By Jen Girdish.
Fainting is a violent thing to the observer. It’s unsteady footing, whites-of-the-eyes, and limp limbs. It’s a quick fall, a simulation of dying. But to the fainter, it’s like turning down the dial on a radio. The fainter loses hearing, then vision, then to goes to sleep. In some ways, the faint—or syncope—is incredibly compassionate.
I’ve spent the few seconds of a faint in potent and tender dreamstates. I’ve been to my grandfather’s stained glass workshop, pressing the backs of my thighs against the soft benches upholstered in his old flannel shirts. I’ve finally ridden the horse that my father bought me for Christmas—the horse that turned out to be wild and never saddled. I’ve played in a pile of fall leaves with Susan Sontag.
The first time I fainted, I had just pierced my ears at one of those overstocked accessory boutiques at the clean mall. I was eleven or so, and mom finally lost the lobe war. We moved in with my grandmother—a different small town outside of Pittsburgh than the other small town outside of Pittsburgh where we used to live. I lost all my friends, so drilling holes in my ears was the consolation prize.
In our debates over whether to defile my lobes with a 15-gauge needle, my mom often brought up Julianne. Julianne was my mom’s student who ripped apart her ear on the playground with just a chandelier earring and a chain-link fence. I pictured the earring ripping like a tag off a new shirt. Julianne’s ears were my mother’s cautionary tale of growing up too early, of not being happy with you have.
I chose gold oval studs, because they weren’t hearts. The ovals seemed to broker the possibility of mature earlobes. In the middle of the night, the stud fell out, and even though the studs were only several hours old, I woke up because it felt like something was missing. When I rushed to the bathroom—the bathroom where I would get my period, the bathroom where my mother got her period thirty years before—it looked like the studs had been replaced with a small red sticker. I thought of Julianne and I woke up wedged between the toilet and the bathtub.
Coming out of the faint is it’s own gentle reckoning. My brain tries on different ideas about where I am and how I got there, as if my subconscious knows how embarrassed I’ll be. As if I wouldn’t come back unless gently coaxed. Oh, I’m in bed. No, I fell asleep on the couch. No, I fell asleep in the car. No, I fell asleep at the movies. No, that’s the yellow tile in the bathroom where my aunts used to play Monopoly to avoid their younger brother.
At the gynecologist’s office at eighteen, I fainted after enduring the first chilly metal of a Cusco’s Speculum. My mind had been holding it together until I knew it was safe, and then it uncoiled and I collapsed on the waxpaper sheet.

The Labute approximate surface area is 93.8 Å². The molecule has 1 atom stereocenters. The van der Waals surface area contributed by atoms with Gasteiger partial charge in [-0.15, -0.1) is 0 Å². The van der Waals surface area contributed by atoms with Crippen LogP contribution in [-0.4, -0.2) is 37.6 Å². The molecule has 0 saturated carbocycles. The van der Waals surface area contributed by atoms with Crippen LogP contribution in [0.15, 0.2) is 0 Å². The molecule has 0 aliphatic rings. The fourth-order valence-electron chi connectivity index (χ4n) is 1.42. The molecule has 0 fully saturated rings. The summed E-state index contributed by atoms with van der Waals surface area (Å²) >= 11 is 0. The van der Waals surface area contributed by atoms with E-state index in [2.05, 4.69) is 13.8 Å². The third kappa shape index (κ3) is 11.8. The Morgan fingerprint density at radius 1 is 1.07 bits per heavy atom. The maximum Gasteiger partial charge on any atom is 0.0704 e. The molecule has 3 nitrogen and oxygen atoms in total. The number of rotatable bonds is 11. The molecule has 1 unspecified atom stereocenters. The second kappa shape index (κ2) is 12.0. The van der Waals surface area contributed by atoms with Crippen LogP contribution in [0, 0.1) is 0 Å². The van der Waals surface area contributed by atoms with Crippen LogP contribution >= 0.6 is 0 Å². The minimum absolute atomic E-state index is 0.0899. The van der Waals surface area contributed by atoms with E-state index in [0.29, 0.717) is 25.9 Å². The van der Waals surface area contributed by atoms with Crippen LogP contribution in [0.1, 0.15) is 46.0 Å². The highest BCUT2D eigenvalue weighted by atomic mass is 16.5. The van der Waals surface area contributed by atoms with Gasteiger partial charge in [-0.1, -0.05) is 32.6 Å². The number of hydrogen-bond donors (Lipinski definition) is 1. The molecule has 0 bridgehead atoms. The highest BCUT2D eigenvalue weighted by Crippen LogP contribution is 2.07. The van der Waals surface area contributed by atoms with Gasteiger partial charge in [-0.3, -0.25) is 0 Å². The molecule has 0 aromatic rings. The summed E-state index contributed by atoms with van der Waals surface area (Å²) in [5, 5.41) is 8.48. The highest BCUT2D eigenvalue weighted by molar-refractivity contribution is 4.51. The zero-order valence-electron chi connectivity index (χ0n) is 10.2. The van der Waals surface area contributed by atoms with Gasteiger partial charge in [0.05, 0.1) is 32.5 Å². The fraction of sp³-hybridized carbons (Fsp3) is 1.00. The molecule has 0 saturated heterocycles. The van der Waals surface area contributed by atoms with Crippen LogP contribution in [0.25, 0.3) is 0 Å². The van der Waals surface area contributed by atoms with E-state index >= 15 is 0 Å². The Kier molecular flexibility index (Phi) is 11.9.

My doctor explained that my vagus nerve was reacting to stress. “Your mind just needed a break. So it took one,” she said.
For years, I link the two words together: vagus and vagina. Vag to vag or vag-à-vag. I assume that fainting is a symptom of my vagina, or a symptom of having one. I imagine the vagus nerve plugging directly into the vaginal canal. That is, until I discover that the vagus nerve is actually a cranial nerve, and more to do with my perception or threat of pain.
But knowing that doesn’t stop my vagus nerve from surging while giving blood in a lecture hall built on top of the Forbes Field home plate. The nurse couldn’t find a vein. It wasn’t the needle that triggered the syncope, but how she repositioned the needle once it was already in my arm. The search for blood, it seemed, was endless.
When I turned thirty—long after the holes in my ears had closed up—doctors confirmed that I had my father’s heart, and a frail ovulation cycle. After that, I fainted like dominoes: Once after an intense crop of hives, again after discovering a mysterious bruise on my right hand, and another during a cyst removal that was probably just, shrug, hereditary. Each time, I still can’t help thinking that they are all symptoms of a vagus-vagina connection.
Maybe this is the wrong way to look at it. I’m still thinking about this through the point of view of someone observing the faint, instead of the fainter. I’m thinking of the violence, instead of the compassion.
What if fainting isn’t a weakness, but a kind of warrior pose? This is my mind’s form of combat. It can’t stop all of the usual and unusual absurdities of a body—or a body with a vagina, or this body with a vagina—the malfunctions, the bad wiring, all the things that I insist on putting it through. But it can cast a brief spell, offer a few benevolent seconds of relief. Fainting can be a way to take back a kind of control.
I started taking 50 mg of a hormone that’s common for women who have similar problems getting pregnant. It’s a low dose to start because the higher doses can cause swollen ovaries, vision problems, or even twins. But even the lose dose causes light headedness, so I have to take it at night, when I’m already lying down.
I keep the pills in my jewelry box. They’re white and similar to the size of an earlobe, but I think of gold studs whenever I look at them.
Jen Girdish is a writer living in Washington, DC. Her work has appeared in McSweeney’s, The Morning News, The Awl, Trop Magazine, and Post Road Magazine, among others. She can be followed on Twitter at @girdish.